Interactive Summaries

Chapter 2A: Spotlight on Complementary and Alternative Nutrition: Functional Foods and Dietary Supplements

Alternative Nutrition

Alternative nutrition practices include diets to prevent and treat diseases not shown to be diet-related. An example of an alternative nutrition practice is . The is based on whole-grain cereals and vegetables, a small amount of fish, and no fruit. Proponents say this diet is a cure for a variety of illnesses, most notably cancer. Opponents say it can't meet the nutritional needs of cancer patients. The includes pancreatic enzyme supplements. It is basically a vegetarian diet but does sometimes allow red meat.

Multiple vitamin/mineral supplements should contain at least 20 vitamins and minerals, each no more than of its Daily Value and the minimum for most supplements should be .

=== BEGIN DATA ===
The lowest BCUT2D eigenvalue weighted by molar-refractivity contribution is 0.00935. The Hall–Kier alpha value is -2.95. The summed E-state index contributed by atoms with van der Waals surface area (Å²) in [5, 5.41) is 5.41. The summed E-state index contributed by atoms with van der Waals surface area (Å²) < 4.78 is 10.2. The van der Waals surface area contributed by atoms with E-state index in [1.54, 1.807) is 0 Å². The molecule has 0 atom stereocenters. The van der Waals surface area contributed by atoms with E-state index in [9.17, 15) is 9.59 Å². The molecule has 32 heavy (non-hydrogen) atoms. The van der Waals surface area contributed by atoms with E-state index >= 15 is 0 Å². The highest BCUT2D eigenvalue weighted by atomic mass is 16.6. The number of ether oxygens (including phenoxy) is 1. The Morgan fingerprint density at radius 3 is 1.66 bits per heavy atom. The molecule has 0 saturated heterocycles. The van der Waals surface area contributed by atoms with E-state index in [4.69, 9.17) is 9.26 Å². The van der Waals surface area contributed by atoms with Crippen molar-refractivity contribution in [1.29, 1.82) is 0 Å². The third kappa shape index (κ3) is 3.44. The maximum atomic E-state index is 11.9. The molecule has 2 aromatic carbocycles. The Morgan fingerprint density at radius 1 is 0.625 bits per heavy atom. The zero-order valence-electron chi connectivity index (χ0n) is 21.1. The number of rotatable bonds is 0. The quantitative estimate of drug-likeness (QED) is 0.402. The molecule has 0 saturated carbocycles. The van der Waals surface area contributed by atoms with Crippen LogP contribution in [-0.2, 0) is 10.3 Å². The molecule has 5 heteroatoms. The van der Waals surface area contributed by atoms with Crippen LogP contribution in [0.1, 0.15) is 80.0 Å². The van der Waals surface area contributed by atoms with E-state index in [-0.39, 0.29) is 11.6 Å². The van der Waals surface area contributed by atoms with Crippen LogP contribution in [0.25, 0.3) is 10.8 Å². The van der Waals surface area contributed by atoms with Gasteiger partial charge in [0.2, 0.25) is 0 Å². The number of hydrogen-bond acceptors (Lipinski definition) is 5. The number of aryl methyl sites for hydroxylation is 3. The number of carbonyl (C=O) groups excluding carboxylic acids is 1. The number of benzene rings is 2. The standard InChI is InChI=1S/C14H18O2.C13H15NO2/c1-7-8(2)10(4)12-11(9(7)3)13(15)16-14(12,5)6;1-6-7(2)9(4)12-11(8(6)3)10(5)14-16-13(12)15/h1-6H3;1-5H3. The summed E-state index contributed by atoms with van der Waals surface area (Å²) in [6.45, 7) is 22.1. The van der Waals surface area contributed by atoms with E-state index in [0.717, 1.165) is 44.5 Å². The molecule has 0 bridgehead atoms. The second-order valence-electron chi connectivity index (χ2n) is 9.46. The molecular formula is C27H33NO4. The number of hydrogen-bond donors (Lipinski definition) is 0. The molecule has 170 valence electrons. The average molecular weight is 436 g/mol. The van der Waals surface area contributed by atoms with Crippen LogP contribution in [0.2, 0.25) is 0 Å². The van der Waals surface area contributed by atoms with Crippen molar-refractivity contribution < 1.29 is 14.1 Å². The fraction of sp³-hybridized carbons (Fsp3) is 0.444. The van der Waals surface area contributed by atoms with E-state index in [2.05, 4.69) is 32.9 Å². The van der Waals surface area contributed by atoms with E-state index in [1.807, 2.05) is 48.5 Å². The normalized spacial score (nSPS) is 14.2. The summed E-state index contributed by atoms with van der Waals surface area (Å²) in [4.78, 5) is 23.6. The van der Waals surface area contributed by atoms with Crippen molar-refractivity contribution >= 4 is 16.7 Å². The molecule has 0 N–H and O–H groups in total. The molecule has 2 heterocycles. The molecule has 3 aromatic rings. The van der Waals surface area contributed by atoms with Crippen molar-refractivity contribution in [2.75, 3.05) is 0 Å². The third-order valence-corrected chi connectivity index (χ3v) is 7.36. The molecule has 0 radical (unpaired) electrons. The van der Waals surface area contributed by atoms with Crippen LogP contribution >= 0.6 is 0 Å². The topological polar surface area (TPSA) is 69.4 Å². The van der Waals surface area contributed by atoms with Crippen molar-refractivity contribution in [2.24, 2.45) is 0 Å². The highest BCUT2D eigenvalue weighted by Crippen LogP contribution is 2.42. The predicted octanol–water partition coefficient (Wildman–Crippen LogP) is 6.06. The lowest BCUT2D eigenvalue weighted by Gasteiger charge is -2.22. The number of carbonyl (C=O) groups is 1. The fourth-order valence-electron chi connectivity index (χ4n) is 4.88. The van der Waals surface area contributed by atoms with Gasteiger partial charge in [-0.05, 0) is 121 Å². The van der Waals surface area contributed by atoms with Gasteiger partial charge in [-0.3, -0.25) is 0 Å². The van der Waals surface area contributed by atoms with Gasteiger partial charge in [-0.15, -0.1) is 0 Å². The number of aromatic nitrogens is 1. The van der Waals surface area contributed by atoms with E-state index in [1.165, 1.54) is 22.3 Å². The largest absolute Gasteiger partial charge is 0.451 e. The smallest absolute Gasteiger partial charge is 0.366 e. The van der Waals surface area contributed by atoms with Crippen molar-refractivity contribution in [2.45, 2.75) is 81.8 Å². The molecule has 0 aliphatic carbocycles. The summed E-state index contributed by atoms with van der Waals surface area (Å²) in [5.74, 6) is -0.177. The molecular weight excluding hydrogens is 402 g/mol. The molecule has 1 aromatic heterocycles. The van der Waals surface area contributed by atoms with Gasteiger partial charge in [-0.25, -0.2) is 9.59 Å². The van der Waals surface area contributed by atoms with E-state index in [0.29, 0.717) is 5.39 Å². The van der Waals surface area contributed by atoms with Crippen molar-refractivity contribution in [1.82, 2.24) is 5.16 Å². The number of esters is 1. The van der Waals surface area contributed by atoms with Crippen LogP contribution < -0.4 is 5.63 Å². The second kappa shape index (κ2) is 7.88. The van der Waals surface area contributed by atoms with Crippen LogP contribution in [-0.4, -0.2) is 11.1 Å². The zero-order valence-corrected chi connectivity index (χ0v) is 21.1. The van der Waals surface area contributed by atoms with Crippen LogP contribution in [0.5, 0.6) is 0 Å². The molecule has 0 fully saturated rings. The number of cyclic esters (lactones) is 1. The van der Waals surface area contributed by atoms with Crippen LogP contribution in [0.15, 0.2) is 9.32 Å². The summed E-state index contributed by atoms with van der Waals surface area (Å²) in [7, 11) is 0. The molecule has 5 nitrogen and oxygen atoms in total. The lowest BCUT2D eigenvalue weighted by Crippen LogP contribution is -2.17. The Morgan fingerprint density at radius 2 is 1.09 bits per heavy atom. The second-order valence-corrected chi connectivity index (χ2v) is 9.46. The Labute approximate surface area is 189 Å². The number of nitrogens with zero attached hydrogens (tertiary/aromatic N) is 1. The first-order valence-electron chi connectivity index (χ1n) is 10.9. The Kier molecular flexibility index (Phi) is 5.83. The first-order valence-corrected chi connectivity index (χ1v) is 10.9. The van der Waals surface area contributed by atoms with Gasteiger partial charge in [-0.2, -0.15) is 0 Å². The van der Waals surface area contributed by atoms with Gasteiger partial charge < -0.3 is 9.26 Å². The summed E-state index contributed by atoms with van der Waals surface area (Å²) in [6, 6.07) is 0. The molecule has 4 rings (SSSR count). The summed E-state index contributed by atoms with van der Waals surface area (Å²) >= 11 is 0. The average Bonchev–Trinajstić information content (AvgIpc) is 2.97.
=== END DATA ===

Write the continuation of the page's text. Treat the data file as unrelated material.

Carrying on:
Megadoses taken without recommendation or prescription can be problematic. Megadosing with can cause nerve damage. Megadoses can also interfere with medications and treatments. Some people who take antiseizure medications may need supplements but this may cause breakthrough seizures.

Dietary Supplements in the Marketplace

The is responsible for ensuring that advertisements and commercials are truthful and do not mislead. In pursuing companies that skirt the regulations, this agency gives priority to cases that put people's health and safety at serious risk, or that affect sick and vulnerable consumers. Under the Food, Drug, and Cosmetic Act the has primary responsibility for regulating labeling and content of dietary supplements. This agency has approved the following claim for supplements . Dietary supplements . On supplement labels a nutrient-support claim .


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